I have learned more from this project than any class could ever teach me.  Specifically, I have learned: the effective way to communicate with adults through emails and in conversation, that persistence is powerful and sometimes “no” does not mean “no,” but rather “not now,” and a good leader has a good team. I also gained a clearer understanding of what my future career may entail, definitely a career using my presentation skills because I love being in front of an “audience.”

How will earning your Gold Award impact you in the future?

Through earning my Gold Award, I bridged the gap between the student and the adult world, and I believe this will only help me as I move forward in college. No longer will I view adults as the only ones with all the answers to questions.  I have learned they have also sometimes struggled to find their answers too. This places me on the same plane as my college professors. It removes the barrier of them being someone above me, but rather someone who is beside me, helping me to realize the future waiting for me.

Why do you feel the Gold Award was an important part of your Girl Scout experience? 

Reflecting on my Girl Scout years, I believe earning the Gold Award brought all of the skills I learned through the various badges earned, the camp-outs enjoyed, and cookie selling successes to one big test. The other girls in my troop have and will continue to be very important people in my life, and we all supported each other towards earning our individual Gold Awards. Now, celebrating our achievements together as we all graduate high school will be the cherry on top of 12 wonderful years together.

How did earning your Gold Award help you become a G.I.R.L. (go-getter, innovator, risk-taker, leader)?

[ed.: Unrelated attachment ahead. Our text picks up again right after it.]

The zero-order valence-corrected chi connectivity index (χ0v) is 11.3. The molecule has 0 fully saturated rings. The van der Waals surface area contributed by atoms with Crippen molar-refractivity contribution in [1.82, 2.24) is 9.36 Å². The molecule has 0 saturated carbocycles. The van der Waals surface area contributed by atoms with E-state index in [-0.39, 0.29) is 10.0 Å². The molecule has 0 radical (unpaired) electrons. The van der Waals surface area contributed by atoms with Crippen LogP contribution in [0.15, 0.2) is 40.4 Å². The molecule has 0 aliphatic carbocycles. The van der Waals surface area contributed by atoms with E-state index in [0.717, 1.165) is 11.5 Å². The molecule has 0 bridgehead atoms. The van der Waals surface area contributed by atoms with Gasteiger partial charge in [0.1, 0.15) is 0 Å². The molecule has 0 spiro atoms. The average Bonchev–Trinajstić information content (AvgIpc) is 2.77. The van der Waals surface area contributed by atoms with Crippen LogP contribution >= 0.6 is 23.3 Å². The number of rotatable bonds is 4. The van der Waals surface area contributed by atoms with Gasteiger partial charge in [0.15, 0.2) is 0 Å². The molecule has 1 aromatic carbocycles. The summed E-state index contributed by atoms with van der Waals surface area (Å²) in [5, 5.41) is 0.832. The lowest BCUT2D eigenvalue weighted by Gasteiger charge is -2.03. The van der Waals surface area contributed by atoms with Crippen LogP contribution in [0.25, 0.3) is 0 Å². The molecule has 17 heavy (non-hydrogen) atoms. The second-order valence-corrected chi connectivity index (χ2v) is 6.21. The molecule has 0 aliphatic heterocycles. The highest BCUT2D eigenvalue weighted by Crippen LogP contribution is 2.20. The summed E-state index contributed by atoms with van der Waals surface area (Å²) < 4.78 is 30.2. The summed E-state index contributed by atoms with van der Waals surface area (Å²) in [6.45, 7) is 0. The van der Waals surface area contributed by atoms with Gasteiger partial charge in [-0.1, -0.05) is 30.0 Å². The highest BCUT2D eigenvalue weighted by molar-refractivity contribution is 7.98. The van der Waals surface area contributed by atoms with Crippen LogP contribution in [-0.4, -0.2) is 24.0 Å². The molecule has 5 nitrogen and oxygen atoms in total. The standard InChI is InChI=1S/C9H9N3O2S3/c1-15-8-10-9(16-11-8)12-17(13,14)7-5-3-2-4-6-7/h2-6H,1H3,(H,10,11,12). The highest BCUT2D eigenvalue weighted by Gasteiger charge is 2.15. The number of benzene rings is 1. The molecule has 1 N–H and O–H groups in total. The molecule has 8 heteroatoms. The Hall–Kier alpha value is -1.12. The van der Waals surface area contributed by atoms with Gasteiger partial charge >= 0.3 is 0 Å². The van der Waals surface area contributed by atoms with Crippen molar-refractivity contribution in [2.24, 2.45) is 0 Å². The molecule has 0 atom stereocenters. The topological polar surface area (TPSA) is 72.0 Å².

Without a doubt, this project helped me become a G.I.R.L.

G –Go-getter: By consistently reaching out to numerous professionals for interviews.

I – Innovator: Expanding my tech skills through building a website for the first time ever!

R – Risk-taker: I took a risk that I could complete this project and honor all of the professionals’ time they had given me through their interviews. You have to believe in yourself – even if you think you have “bitten off more than you can chew!”

L – Leader: Finally, through all of the presentations I gave, adults viewed me as a leader among my peers.

My hope remains, that when students visit my website, they will feel inspired and optimistic about the next chapter of their lives, and most importantly, confident in their career aspirations.

**IMPORTANT NOTE: This blog represents only a small fraction of the hard work, dedication, and requirements that go into earning a Girl Scout Gold Award. It is simply a brief summary, which is meant to inspire Girl Scouts to Go Gold in the future. For more information on earning your Gold Award, please email highestawards@gscolorado.org.

Gold Award Girl Scout: Katie Ellenberger, Colorado Springs, “Painted Pianos Project”

What did you do for your Gold Award project?

For my Gold Award project, I wanted to create a space for the students at Timberview Middle School where they could learn how to play the piano or express themselves musically for free without having to join the band, choir, or guitar class. To do this, I, with the help of the art and music teacher at Timberview, created the Painted Pianos Club and a school wide design contest, where the students could come up with the design to paint on the pianos. We then got to work on prepping the pianos for painting, sanding them down, priming, and stenciling in the design. Additionally, I emphasized student learning with video tutorials on YouTube, piano lesson books, and note identifying stickers.